Sunday, 4th December 2016.

Posted on Sunday, 8th November 2015 by Michael

48 hours with the Quick Lock by Safe Tech

 

I never did a kick starter before but I was looking for a low-cost solution for a smart lock for my door to my armory in the house. Up to this point, my only experience has been with Schlage but at 179.00 dollars per lock it adds up. So I decided at a cost of 79.00 I would take a chance on the Quick lock: https://www.thequicklock.com/.

The early investor deal gave you two RFID cards and two RFID keychains. You are also able to download the smartphone app for free. The company held true to their ship dates and by the end of October I had my lock. Though they said they would send tracking I never received any tracking info it just showed up on my door one day.

The lock itself did not feel as secure as the Schlage lock and the front button felt loose / flimsy. I personally would not use this lock on my front door, as I do not think it will hold up against an attack, do to not fully reading the directions on installation I had to defeat the security of this lock and was able to in a few minutes. With that being said, it is great for an interior door to keep kids and guests out.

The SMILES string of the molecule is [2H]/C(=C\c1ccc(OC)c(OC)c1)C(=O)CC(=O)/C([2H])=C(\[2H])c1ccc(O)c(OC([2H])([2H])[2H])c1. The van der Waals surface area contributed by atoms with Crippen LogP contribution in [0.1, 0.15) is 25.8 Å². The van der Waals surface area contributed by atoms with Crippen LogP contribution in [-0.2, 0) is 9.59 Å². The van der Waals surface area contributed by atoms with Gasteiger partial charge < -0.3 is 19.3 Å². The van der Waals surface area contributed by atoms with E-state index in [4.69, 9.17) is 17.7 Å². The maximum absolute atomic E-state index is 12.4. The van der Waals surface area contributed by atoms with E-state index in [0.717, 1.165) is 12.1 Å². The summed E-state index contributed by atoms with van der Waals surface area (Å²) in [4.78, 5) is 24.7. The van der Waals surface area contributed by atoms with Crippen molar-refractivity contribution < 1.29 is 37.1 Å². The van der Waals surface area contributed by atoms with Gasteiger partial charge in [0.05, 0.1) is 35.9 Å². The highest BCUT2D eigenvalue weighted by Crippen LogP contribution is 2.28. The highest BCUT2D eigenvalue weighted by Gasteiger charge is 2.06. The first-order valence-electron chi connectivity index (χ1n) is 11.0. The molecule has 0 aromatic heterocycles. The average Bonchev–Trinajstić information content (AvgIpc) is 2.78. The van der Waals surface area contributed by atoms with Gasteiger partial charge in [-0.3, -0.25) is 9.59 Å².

The directions  to install are confusing as the pictures on the site show the orientation of the lock in the opposite direction of what the directions have it. Following the images of the site, I found the lock would not fit my door nor would the wire reach. Following the directions and installing it in a direction that seems to be upside down made the installation simple.